Master's entry student to start homelessness prevention service
Master's entry student Shandon Halland has been selected as an Albert Schweitzer Fellow, an award through which students in health professions carry out service projects in underserved communities.
Master's entry student Shandon Halland has been selected as an Albert Schweitzer Fellow, an award through which students in health professions carry out service projects in underserved communities. Halland will start a homelessness prevention service at the Cambridge Health Alliance's outpatient mental health clinic, working with those with mental illness who are at risk of losing their housing. The clinic will also serve as Halland's clinical placement next year.
A native of Minnesota, Halland holds an undergraduate degree in philosophy. His interest in mental illness stemmed in part from his relationship with his uncle, who suffered from schizophrenia. After wandering through the country for a few years, Halland returned to Minnesota and found a powerful sense of purpose as a homeless outreach worker for people with mental illness. "The work expressed a synergistic relationship between my natural ability to relate with people, my sense of social justice, and my interest in mental illness," he says. After seven and a half years as an outreach worker, Halland and his wife decided to move to Boston, where he has pursued nursing school with the intention of upgrading his clinical skills. "I plan on returning to serve in communities where access to mental health services is limited," states Halland.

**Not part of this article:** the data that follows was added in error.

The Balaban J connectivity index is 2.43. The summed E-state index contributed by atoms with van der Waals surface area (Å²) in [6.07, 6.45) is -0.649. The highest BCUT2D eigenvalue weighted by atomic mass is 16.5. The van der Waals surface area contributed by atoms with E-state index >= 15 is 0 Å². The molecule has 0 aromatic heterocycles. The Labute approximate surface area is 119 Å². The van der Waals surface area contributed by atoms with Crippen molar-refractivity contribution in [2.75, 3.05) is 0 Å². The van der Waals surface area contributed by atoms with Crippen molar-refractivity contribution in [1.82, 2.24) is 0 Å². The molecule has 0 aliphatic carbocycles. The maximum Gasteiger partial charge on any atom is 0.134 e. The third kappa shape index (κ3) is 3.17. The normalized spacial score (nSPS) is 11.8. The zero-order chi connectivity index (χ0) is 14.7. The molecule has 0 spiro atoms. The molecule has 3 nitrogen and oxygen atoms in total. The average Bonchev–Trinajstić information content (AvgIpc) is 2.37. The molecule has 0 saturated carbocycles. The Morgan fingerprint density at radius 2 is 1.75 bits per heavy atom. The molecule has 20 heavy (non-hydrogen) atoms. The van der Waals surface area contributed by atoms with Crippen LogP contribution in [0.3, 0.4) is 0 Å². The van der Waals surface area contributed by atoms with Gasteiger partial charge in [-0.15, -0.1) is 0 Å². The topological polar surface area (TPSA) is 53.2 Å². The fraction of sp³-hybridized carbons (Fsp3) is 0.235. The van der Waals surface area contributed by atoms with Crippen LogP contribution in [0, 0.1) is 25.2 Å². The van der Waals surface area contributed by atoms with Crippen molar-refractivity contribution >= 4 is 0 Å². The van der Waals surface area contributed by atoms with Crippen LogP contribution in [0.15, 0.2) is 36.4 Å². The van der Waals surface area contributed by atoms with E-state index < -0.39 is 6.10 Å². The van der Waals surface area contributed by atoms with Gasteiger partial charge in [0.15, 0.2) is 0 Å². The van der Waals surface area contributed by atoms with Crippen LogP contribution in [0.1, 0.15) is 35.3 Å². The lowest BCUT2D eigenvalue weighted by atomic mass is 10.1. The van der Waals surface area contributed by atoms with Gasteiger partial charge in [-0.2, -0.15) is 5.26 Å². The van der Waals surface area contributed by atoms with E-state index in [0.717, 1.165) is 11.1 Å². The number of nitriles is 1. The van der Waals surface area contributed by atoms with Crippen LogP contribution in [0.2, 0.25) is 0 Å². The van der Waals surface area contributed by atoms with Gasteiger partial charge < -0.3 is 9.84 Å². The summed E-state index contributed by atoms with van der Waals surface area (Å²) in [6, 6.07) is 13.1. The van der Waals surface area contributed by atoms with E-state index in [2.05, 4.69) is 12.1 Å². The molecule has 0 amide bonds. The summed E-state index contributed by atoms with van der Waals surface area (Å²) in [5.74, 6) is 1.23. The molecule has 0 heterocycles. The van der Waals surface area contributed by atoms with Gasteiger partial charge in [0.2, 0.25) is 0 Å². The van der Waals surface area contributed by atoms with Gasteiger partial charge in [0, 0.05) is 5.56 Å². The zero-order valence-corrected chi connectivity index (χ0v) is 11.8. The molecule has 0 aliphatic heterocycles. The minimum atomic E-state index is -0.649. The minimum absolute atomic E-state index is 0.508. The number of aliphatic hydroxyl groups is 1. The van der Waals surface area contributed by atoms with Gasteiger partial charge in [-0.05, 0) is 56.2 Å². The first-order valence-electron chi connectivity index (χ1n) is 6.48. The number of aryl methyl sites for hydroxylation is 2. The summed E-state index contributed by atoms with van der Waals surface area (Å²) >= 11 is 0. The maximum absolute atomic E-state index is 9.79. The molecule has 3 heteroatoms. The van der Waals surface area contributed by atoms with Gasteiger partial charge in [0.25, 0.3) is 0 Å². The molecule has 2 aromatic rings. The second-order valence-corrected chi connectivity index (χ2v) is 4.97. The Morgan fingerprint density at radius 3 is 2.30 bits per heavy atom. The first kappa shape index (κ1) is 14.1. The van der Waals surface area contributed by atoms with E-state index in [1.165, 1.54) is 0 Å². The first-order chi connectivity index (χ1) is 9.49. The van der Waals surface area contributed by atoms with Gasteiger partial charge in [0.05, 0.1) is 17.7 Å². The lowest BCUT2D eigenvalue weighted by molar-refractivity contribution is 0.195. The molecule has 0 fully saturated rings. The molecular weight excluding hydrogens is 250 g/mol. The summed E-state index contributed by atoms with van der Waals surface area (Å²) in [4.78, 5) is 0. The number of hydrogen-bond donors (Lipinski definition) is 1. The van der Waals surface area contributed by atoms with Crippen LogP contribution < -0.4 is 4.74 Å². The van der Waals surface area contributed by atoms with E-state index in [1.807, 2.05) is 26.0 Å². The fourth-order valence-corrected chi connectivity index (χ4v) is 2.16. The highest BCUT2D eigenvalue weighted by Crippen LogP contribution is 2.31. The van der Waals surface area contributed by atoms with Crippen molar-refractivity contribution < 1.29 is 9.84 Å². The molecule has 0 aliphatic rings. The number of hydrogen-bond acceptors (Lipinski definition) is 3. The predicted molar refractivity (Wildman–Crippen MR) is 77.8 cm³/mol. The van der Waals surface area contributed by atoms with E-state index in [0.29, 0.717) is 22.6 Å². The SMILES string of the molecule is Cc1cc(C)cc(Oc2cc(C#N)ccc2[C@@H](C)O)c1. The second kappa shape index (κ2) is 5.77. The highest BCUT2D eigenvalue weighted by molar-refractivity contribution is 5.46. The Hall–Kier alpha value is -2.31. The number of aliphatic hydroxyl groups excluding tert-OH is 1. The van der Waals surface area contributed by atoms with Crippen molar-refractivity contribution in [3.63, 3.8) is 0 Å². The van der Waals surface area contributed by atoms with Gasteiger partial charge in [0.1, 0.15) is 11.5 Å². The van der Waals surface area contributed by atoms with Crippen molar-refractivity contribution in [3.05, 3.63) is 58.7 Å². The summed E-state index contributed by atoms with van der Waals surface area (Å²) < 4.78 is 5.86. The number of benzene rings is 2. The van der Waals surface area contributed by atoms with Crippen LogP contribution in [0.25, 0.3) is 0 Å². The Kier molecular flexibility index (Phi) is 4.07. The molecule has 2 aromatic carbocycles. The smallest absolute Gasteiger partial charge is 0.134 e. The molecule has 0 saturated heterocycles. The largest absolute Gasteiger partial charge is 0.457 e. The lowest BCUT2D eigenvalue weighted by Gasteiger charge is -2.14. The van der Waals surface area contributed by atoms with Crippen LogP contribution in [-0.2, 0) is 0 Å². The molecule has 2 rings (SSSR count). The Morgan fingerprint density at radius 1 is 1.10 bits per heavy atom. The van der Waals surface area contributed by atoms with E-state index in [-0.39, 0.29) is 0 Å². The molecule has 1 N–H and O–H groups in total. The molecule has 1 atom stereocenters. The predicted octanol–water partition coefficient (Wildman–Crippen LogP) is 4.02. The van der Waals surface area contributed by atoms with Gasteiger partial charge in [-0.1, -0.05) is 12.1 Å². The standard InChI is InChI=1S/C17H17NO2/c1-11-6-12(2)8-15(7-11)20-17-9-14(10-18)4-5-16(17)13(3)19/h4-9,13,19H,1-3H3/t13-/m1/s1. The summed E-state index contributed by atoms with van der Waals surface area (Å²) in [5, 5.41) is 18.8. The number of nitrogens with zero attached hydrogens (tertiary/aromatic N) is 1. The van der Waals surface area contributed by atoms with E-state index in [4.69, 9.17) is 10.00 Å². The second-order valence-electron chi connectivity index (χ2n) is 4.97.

Halland envisions his fellowship project as having multiple components: a practical assessment of the individual's housing issue, identifying community agencies that may assist the person, working with the individual on source behavioral issues that precipitated the housing crisis, and implementing strengths model counseling to encourage problem solving. If enough people are interested, he hopes to start a housing skills/housing crisis group.
"With the demands of school," Halland says, "I've felt detached from the community service aspect of my being. So I'm very excited to have the opportunity to be a part of this Schweitzer Fellowship community, where many generous souls are congregating to see what can be done to alleviate some suffering and social problems. I look forward to working together and sharing insights."
The mission of the Albert Schweitzer Fellowship is to develop "leaders in service," individuals who are dedicated and skilled in addressing the health needs of underserved communities, and whose example influences and inspires others. To date, more than 2,000 fellows have contributed over 312,000 hours of service at hundreds of domestic community agencies.